I am trying to use a permutation test to test my hypothesis.

I want to make sure I am understanding concept of permutation correctly.

I have control and experimental group. Then I combine them and resample from combined dataset randomly calculating desired statistics. Do this N time and distribute them on a histogram to see where my observed statistics stand.

In the book "practical statistics for data scientists" it says that from combined data (without replacing) resample same size as groupA in my case control group. Then since I have only two groups rest are simply groupB(experimental group)?

So my question simply put, when using permutation test on two groups first you resample size of groupA then rest automatically becomes resample of groupB?


Yes it does, you resample from the whole population without replacement $N_A$ samples, which are associated to group $A$, and the rest of the samples are associated to group $B$. As I understand, you compute the statistic for every possible permutation of the total population and you measure how the actual statistic compares in the distribution of all the permutations.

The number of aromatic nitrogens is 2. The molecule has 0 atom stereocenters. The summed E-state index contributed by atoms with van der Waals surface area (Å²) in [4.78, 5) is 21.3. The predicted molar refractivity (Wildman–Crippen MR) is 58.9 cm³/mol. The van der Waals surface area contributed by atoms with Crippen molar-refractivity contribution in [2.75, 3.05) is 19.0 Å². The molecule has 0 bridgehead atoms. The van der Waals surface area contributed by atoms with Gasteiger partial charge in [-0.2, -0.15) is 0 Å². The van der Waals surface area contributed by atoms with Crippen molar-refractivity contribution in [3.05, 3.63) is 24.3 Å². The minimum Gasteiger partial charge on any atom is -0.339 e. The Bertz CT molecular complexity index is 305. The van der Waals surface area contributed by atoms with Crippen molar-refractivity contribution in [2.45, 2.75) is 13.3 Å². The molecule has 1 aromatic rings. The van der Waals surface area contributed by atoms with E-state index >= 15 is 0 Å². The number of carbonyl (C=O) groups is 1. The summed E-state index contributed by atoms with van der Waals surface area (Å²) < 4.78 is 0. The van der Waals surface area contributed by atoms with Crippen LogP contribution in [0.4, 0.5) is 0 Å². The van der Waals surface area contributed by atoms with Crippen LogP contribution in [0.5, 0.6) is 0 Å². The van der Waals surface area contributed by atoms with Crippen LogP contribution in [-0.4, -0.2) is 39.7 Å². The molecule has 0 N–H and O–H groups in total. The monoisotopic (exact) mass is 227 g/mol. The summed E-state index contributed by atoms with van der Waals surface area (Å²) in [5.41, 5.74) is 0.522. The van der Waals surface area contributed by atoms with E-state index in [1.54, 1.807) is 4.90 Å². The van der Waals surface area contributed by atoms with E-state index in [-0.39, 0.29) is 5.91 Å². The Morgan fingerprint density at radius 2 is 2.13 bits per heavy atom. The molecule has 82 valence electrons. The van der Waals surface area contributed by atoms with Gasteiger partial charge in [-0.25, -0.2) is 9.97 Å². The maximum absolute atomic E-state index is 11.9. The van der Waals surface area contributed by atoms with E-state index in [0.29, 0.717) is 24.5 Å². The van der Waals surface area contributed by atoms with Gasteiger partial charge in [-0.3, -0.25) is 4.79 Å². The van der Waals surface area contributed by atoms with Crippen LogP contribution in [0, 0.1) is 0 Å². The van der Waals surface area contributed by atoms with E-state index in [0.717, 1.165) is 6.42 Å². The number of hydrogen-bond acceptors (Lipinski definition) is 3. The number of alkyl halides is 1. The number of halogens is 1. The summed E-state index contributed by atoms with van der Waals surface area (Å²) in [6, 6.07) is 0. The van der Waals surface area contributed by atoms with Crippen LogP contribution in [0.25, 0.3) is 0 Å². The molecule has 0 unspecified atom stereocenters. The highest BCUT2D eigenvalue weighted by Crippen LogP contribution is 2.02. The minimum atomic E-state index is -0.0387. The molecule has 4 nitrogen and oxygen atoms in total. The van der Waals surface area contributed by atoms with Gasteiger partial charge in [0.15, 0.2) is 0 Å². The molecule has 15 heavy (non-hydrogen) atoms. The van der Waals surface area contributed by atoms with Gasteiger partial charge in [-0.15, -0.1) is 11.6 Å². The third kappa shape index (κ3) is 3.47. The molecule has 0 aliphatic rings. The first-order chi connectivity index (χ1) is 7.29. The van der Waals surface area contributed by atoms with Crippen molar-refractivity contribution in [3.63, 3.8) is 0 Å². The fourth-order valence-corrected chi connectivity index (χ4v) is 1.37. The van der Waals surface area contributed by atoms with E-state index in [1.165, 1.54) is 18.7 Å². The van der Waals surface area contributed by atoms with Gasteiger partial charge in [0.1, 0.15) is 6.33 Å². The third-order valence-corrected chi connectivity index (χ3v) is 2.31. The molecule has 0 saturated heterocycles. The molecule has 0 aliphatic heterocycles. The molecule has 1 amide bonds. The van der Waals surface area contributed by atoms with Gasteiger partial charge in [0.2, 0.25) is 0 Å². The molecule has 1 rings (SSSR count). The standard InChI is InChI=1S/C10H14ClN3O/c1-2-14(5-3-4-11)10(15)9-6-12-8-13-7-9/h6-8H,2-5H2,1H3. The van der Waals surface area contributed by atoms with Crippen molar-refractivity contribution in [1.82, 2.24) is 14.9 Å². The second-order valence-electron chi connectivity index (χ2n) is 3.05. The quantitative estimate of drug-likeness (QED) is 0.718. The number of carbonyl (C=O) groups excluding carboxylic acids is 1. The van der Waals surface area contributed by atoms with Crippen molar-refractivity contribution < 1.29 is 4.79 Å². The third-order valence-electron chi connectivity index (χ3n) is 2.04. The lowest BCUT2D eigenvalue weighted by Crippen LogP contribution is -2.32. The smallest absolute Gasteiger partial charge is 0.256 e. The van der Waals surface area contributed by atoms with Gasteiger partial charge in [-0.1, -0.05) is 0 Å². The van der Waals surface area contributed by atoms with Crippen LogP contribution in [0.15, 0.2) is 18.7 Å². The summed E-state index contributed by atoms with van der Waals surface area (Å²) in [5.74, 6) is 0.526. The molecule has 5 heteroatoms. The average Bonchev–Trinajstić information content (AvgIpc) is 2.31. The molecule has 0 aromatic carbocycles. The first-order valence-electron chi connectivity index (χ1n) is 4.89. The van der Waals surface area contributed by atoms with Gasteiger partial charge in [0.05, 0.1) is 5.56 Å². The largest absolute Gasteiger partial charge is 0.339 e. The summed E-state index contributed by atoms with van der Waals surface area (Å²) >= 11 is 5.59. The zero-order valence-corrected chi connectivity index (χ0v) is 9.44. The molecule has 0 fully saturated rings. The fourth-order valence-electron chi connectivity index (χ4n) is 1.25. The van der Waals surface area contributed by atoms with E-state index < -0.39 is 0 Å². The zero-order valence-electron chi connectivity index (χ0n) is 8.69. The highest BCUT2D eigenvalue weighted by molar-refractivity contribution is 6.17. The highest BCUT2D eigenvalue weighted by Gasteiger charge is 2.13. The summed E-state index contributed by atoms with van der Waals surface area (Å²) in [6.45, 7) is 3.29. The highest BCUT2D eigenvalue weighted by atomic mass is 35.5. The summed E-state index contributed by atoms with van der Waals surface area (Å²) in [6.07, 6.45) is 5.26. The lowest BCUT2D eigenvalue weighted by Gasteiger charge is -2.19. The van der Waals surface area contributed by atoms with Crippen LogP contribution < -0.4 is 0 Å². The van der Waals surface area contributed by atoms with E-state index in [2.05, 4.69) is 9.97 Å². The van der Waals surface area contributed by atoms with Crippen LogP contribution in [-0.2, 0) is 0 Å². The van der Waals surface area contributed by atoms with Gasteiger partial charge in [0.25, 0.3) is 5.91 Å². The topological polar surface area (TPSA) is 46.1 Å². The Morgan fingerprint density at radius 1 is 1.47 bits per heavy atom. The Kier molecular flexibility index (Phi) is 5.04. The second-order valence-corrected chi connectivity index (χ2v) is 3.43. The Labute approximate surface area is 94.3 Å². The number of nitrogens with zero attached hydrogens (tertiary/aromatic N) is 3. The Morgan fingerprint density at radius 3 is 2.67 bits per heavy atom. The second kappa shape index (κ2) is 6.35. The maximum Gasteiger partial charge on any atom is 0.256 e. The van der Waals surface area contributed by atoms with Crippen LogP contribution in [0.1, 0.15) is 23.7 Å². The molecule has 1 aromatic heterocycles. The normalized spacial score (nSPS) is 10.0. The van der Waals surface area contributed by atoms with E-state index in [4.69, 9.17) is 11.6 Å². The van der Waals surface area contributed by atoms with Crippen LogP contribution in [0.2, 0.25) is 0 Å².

If your statistic is not extreme in the distribution among all possible permutations, then it's likely that $H_0$ is true. Otherwise, if your statistic is an outlier of that distribution it's likely that $H_0$ is false.

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  • $\begingroup$ Thanks! I needed a confirmation $\endgroup$ – Ambleu Jul 3 at 7:27

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